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CHARLES THE GREAT (Charlemagne) died on this day 28 January 814. He had contracted pleurisy a few days earlier and refused medical treatment, attempting to cure himself by limiting his food and drink.

Thirteen years, one month, and three days before his death, on 25 December 800, he had become emperor of western Europe. In a famous incident, as he knelt in prayer before the altar of the church of St. Peter’s in Rome, Pope Leo III had suddenly placed a golden crown on his head. The people of Rome cheered. “To Charles Augustus, crowned by God, the great and pacific emperor of the Romans, life and victory!”

Although he was not called emperor before 800, Charles had for many years been an empire-builder. From the day he became master of the French kingdom in 768, he had fought to unite his own people and then to successfully bring areas of Germany, Saxony, Belgium, Spain, and Italy under his authority. Along the way, he defeated Lombards, Saracens, Greeks, and a host of belligerent border tribes. 

Despite continual wars (he fought eighteen major battles), he promoted education, standardized the monetary system, improved law, supported the church (he was always a friend of the papacy), backed Alcuin’s attempts to produce an accurate Bible, built bridges, constructed forts, and divided his territories into counties for easier management. The civilization of middle Europe was largely owing to him.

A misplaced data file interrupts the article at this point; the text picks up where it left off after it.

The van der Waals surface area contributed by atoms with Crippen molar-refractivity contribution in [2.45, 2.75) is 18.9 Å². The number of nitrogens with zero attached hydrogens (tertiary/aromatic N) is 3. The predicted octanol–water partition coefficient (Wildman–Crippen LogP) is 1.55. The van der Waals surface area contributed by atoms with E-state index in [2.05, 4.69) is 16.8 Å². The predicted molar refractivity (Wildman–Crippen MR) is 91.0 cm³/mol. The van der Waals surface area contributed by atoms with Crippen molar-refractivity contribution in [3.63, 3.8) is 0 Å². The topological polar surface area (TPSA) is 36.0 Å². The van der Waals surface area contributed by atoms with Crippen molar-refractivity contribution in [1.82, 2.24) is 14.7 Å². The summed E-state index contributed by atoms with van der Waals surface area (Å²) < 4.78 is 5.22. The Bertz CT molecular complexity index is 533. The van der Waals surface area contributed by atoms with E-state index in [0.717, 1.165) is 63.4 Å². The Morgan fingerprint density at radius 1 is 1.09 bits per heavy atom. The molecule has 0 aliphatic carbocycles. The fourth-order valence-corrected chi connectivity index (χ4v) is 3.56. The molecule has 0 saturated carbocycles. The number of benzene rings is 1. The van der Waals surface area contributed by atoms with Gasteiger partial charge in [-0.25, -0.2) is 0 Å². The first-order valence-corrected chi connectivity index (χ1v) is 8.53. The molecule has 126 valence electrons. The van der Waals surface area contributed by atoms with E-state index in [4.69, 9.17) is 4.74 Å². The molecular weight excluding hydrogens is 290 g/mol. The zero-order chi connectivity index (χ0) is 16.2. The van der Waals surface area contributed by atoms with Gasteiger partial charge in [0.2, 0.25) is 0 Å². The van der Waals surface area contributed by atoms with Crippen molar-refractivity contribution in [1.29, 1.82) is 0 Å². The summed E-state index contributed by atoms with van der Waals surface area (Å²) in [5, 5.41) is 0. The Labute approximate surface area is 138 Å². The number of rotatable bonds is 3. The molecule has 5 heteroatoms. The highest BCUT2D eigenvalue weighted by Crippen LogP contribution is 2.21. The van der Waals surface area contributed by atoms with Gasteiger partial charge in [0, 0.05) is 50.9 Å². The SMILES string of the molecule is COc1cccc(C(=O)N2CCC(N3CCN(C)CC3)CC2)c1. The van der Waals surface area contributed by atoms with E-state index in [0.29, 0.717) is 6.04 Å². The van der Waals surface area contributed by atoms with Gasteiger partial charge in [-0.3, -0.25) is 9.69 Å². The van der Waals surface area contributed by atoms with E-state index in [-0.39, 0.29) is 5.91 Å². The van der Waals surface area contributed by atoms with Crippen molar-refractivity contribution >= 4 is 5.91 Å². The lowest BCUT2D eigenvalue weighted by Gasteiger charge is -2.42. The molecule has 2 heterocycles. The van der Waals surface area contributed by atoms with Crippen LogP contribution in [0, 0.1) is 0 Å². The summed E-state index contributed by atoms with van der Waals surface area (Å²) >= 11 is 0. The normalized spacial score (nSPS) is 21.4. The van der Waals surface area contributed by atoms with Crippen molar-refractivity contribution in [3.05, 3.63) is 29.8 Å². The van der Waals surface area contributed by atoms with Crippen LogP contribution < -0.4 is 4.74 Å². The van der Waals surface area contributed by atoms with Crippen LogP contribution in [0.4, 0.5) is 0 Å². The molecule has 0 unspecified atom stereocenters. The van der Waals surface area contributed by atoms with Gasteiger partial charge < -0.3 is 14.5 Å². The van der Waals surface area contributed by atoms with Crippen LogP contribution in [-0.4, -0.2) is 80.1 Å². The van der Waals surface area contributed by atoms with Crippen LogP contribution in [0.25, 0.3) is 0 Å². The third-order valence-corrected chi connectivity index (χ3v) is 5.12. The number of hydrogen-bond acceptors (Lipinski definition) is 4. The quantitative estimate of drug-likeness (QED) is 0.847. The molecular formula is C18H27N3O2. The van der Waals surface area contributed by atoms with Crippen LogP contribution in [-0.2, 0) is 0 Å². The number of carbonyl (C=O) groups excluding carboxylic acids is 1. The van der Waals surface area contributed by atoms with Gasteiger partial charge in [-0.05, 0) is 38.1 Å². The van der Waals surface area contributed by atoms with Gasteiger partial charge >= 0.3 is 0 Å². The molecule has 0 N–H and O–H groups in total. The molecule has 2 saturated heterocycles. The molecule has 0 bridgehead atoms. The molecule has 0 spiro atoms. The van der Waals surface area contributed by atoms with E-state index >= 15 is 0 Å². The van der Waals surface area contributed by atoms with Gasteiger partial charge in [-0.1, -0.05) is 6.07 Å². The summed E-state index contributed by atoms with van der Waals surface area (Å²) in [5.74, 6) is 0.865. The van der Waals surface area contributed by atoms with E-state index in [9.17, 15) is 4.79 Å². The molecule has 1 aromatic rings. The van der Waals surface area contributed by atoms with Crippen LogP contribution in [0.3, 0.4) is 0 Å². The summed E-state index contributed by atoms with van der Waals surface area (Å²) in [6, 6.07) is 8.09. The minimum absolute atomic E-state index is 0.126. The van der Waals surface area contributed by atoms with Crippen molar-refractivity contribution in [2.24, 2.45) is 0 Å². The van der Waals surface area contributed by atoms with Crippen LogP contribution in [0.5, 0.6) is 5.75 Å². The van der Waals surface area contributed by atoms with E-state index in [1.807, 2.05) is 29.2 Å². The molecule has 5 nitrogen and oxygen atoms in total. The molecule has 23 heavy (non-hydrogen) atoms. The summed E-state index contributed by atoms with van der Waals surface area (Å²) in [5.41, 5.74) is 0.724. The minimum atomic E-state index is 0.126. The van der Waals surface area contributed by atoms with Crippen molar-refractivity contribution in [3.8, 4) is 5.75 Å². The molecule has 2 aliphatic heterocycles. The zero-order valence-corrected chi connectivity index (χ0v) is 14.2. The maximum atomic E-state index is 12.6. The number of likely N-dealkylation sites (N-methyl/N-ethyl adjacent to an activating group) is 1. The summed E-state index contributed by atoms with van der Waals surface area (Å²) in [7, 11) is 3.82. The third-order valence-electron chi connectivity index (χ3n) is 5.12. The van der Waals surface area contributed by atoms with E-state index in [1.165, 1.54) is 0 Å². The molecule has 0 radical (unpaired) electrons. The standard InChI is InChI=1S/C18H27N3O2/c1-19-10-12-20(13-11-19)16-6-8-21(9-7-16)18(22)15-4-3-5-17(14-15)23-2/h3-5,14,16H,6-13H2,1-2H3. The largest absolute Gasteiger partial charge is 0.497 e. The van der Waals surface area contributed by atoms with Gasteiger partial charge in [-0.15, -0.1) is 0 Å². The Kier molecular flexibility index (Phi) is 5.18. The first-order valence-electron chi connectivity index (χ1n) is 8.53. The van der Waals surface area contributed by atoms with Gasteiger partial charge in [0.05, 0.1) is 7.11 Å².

Although he did much that was good and useful, he rejected Alcuin’s wise advice against compelling the Saxons to convert to Christianity and be baptized. This may have inspired some of the cruelty and spite with which Saxon raiders later treated Christians. 

Charlemagne had planned to divide his empire among three legitimate sons. However, the plan fell through because two of the sons preceded him to the grave (as did his eldest daughter). To his grief, some of his daughters bore children out of wedlock; however there wasn’t much he could say about it, given his own loose sexual mores. He was a man of many wives, concubines, and mistresses. 

Following the death of Charlemagne, his son Louis the Pious held the empire together for a quarter of a century. But after Louis’s death, Charlemagne’s grandsons dismembered it in struggles for supremacy. Charlemagne had been not only the first, but possibly the greatest of the Holy Roman emperors from the eighth through the nineteenth century.

Dan Graves


Christian History devoted an entire issue to Charlemagne. Packed with detail on the emperor and his times, it provides a treasure trove of images too and is well worth reading.

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